This sudden flashing of the water to steam, with its accompanying large increase of volume will rupture much of the waste material into tiny fragments, but will not harm metallic objects, such as the casting to which the mold core waste material is attached, and other materials which will not absorb or contain water or other liquid under these conditions. Therefore, metal objects in the municipal waste, e.g. tin cans, will remain substantially intact, although closed containers may rupture and glass shatter. The glass may shatter under the explosive discharge from the vessel as well as from the thermal gradient through the glass as it cools from the elevated temperature, which cooling is more rapid because of the conversion of the moisture on the surface of the glass to steam.
In one representative embodiment of apparatus for practicing this invention, the pressure vessel is an autoclave which, as usually defined, is a device which uses superheated steam. The autoclave has a hatch at the top for loading the waste material or objects with waste material attached, e.g. castings, into the autoclave. Municipal waste may be dumped through the hatch directly from collection vehicles. Superheated steam is then admitted to the autoclave from a boiler for simultaneously heating and pressurizing the contents to a desired temperature and pressure and adding moisture to the contents.
The desired temperature and pressure for the contents of the autoclave is such that at least the moisture added to the contents by the steam will rapidly return to steam when the pressure on the contents of the autoclave is rapidly reduced. When the temperature and pressure of the contents of the autoclave have reached this desired pressure and temperature as determined by a pressure control valve between the boiler and autoclave, the flow of steam into the autoclave will drop substantially to zero, thereby providing a convenient way of determining that the contents have reached the desired pressure and temperature.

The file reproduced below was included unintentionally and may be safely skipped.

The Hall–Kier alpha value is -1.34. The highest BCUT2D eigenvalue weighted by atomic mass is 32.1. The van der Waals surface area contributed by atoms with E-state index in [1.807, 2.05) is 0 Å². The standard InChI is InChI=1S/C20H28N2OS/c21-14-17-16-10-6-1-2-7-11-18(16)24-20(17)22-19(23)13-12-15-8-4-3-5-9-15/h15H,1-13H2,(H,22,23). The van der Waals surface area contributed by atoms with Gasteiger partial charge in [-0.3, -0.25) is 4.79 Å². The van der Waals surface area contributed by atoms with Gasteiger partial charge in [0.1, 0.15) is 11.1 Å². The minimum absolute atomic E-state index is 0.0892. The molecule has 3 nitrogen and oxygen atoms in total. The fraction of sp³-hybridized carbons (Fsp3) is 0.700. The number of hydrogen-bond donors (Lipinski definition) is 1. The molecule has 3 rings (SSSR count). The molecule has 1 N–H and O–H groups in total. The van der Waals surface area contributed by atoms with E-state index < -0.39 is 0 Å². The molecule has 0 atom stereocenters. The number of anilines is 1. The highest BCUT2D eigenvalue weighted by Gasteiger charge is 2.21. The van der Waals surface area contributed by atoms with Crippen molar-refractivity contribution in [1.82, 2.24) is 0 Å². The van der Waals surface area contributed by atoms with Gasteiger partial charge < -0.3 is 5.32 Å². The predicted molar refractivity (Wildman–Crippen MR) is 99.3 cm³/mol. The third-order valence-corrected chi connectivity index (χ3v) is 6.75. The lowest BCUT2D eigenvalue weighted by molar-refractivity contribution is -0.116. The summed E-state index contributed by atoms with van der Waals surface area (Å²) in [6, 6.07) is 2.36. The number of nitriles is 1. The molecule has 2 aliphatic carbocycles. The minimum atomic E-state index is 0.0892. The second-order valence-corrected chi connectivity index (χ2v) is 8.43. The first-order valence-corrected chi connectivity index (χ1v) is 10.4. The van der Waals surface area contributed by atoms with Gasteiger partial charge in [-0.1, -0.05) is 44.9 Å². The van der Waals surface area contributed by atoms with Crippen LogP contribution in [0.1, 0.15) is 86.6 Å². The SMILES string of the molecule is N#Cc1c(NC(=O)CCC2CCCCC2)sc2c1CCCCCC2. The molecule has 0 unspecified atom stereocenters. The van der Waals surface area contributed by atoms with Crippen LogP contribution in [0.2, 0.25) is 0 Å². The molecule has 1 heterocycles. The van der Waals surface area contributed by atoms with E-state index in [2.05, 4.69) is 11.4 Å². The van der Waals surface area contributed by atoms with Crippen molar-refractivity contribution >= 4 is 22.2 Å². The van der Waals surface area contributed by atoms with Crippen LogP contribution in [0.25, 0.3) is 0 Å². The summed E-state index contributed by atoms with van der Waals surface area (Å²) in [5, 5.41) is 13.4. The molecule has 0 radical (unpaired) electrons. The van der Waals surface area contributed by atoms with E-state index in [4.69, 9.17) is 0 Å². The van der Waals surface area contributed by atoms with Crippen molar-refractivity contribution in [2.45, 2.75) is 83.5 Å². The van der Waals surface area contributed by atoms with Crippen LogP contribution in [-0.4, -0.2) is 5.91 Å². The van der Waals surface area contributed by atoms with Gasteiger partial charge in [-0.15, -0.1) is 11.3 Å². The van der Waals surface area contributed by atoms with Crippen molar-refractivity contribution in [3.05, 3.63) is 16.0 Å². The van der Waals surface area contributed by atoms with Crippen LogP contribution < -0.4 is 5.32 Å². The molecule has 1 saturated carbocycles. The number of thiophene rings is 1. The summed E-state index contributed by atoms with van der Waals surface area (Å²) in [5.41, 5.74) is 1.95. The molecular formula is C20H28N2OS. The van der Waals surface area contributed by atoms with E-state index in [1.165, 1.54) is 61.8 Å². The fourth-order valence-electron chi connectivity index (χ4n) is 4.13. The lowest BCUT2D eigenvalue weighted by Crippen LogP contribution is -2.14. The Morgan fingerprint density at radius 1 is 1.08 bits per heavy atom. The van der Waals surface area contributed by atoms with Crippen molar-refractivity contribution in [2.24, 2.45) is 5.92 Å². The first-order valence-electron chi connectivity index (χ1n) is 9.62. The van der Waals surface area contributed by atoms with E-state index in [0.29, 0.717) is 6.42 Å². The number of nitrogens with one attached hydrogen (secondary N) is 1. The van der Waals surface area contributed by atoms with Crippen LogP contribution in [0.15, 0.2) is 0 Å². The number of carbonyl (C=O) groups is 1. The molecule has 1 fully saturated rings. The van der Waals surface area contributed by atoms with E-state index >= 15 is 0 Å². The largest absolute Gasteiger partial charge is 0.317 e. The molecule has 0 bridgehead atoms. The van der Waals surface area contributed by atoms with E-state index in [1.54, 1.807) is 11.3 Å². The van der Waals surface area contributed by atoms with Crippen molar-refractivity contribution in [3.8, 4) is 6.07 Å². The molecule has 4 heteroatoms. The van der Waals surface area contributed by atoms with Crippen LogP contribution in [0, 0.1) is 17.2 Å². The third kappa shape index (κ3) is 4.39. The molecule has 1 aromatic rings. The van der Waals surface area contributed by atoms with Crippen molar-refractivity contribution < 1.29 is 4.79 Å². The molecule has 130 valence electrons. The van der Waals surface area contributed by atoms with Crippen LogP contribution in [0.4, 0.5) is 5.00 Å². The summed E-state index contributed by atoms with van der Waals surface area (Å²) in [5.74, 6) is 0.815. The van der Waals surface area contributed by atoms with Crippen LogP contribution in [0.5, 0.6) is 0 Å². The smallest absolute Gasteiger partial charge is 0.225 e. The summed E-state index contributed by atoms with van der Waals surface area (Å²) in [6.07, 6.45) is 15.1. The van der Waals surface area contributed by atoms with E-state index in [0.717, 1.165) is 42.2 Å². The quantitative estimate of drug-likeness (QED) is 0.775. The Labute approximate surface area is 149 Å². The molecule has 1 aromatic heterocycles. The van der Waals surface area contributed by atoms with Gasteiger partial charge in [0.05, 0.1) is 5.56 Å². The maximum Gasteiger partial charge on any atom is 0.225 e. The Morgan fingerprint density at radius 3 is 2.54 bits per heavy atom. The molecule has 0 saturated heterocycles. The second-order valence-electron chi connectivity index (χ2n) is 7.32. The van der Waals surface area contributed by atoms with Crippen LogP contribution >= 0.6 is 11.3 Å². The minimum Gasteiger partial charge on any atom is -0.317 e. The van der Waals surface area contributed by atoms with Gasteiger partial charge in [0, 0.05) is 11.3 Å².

The pressure is then rapidly reduced by quickly opening an unloading hatch at the bottom of the autoclave to, for example, the atmosphere. The temperature of the contents of the autoclave then merely has to be at or slightly above 212 contents to turn to steam. Where, for example, metal castings are being cleaned of casting shell, it has been found that saturated steam at a pressure of approximately 30 PSI and a corresponding temperature on the order of 250 The resulting explosive decompression of the contents of the autoclave expels the contents through the unloading hatch and fragments at least the moisture saturable components of waste material.
This description of a representative embodiment of apparatus for practicing the invention has thus far indicated that the waste material with which the invention has particular utility is waste material which comprises components which are moisture saturable, are closed containers, or are glass.
The method of the present invention is also applicable to the fragmentation of certain construction materials, e.g., concrete, wall board, timber and other materials which are porous. The water will be absorbed and will flash to steam upon compression, thereby causing the desired fragmentation of these materials. As a result, the fragmented particles will form more dense packing in land filling operations, while the other contents, such as the reinforcing rods, gravel and blue stone in concrete, may be reclaimed by various methods.
The invention has advantages over other apparatus, such as grinders for treating typical municipal and like solid waste in that it has no moving members which must interact with the solid waste and therefore no elements which are particularly subject to damage by metallic or other components of waste. Moreover, the temperature to which the waste material is raised in the pressure vessel (212 waste discharge to atmospheric pressure) substantially sterilizes the waste material in the pressure vessel so that any residue left in the vessel after the explosive decompression is sensibly inoffensive and any maintenance work performed on the pressure vessel is thus significantly less unpleasant.
This application is a continuation of application Ser. No. 412,078, filed Aug. 27, 1982, now abandoned, which was a continuation of U.S. application Ser. No. 056,606, filed July 11, 1978, now abandoned, which was a continuation-in-part of U.S. patent application Ser. No. 809,791 filed June 24, 1977 now abandoned which was a continuation-in-part of U.S. application Ser. No. 620,068 filed Oct. 6, 1975, now U.S. Pat. No. 4,050,899, which was a continuation-in-part of U.S. application Ser. No. 429,733, filed Jan. 2, 1974, now abandoned.